There were Devo hats as far as the eye could see at Pier 17 this week on a beautiful Spring night in lower Manhattan. After having a few cancellations the past few years due to COVID, Devo finally got to play New York City to a very enthusiastic crowd on Mark Mothersbaugh’s 72nd birthday. The night began with a pre-show video staring Rob Rooter, a little older but none the wiser, letting the crowd know Devo still aren’t cool and how he has no idea how they are still going.
With that, Josh Hager and Josh Freese took the stage, followed soon by original members Bob Mothersbaugh and Gerald Casale. They started playing “Don’t Shoot (I’m a Man)” and then Mark took the stage and for the next hour and a half the band barely took a breath or stood still. The band started in all black for the first of 4 costumes. Phones went in the air early for “Whip It,” with the band donning the famous head gear. The band then left the stage with a video playing and when they came back on, the famous yellow outfits were on. There wildly weird take on “(I Can’t Get No) Satisfaction” by The Rolling Stones and the famous single “Secret Agent Man” were next. The yellow suits were then ripped off each member, partially by themselves and partially by Mark during “Uncontrollable Urge.”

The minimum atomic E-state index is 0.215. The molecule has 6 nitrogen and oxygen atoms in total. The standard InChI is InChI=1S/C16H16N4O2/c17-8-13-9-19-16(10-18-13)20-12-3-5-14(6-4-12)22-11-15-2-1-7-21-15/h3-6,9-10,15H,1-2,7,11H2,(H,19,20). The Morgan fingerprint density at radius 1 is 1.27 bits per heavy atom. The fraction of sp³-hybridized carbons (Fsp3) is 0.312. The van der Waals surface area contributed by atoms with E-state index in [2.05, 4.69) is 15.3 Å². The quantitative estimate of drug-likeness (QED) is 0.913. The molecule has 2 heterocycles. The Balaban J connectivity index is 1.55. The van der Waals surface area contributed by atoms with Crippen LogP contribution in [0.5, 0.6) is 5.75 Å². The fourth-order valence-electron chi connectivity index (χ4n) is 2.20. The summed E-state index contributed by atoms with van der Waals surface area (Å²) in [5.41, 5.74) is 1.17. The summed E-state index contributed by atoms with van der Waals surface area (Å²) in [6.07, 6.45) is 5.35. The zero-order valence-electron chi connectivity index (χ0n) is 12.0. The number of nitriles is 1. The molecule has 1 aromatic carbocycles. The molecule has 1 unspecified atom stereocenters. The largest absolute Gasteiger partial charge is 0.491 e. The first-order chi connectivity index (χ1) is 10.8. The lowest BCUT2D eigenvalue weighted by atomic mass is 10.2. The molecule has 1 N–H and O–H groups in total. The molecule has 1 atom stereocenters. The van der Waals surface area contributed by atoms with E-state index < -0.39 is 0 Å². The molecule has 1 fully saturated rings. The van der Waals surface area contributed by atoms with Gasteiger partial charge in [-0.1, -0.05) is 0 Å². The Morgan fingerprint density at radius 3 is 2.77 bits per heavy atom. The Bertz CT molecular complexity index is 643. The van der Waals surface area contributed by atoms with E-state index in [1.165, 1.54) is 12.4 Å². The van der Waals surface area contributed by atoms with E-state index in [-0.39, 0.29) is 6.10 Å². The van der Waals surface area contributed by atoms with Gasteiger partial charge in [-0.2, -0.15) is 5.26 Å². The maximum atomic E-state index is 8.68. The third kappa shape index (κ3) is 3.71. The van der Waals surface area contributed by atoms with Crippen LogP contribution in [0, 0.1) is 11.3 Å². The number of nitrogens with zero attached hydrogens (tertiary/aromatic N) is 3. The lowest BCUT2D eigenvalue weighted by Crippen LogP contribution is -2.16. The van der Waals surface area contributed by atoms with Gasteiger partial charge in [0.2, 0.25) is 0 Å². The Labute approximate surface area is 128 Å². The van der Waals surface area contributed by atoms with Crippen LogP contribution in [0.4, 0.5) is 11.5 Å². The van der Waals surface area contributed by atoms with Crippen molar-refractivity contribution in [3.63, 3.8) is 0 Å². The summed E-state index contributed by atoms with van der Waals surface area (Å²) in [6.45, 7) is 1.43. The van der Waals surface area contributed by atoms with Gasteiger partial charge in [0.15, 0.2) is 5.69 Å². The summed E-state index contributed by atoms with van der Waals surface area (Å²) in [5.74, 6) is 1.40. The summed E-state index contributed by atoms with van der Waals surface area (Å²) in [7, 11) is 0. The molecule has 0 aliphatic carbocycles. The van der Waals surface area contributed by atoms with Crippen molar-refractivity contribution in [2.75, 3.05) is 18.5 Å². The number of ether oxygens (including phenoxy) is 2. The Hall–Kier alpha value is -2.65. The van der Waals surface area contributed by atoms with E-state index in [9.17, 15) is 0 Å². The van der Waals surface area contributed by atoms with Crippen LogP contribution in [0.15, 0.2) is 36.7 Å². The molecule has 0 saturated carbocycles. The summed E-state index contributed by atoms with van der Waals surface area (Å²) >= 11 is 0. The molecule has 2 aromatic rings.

Before “Jocko Homo,” Gerald addressed the crowd talking about how de-evolution is real and if you look all around you from the Supreme Court to Congress to Russia to the world at large, things are not going correctly. He then said we better get ourselves together or a lot of our freedoms our going to be the way of the past soon. They then launched into the song with the crowd roaring back in a call in response with the lines “Are we not men? We are Devo.” “DEVO Corporate Anthem” played over the PA while they changed yet again to having letters on their chest and then launched into “Freedom of Choice” much to the crowd’s delight, with Gerald once again stating how bad things are and how we need to have a course correction.
The show ended with “Beautiful World” with Booji Boy, aka Mark, taking over the stage with the band vamping on the song and Booji giving a very long speech within the song about it being his birthday and how he was 72 now and that the band is only halfway through their career. He made the crowd promise to come back in 2075, health dependent of course, so the band could celebrate 100 years in New York City. It was one of the weirdest endings to a show I’ve seen in a long time, and I wouldn’t want a Devo show to end any other way. With how much fun the band was clearly having on stage and how great they sounded, hopefully more shows will be on the horizon for these legends.
Article: Bryan Lasky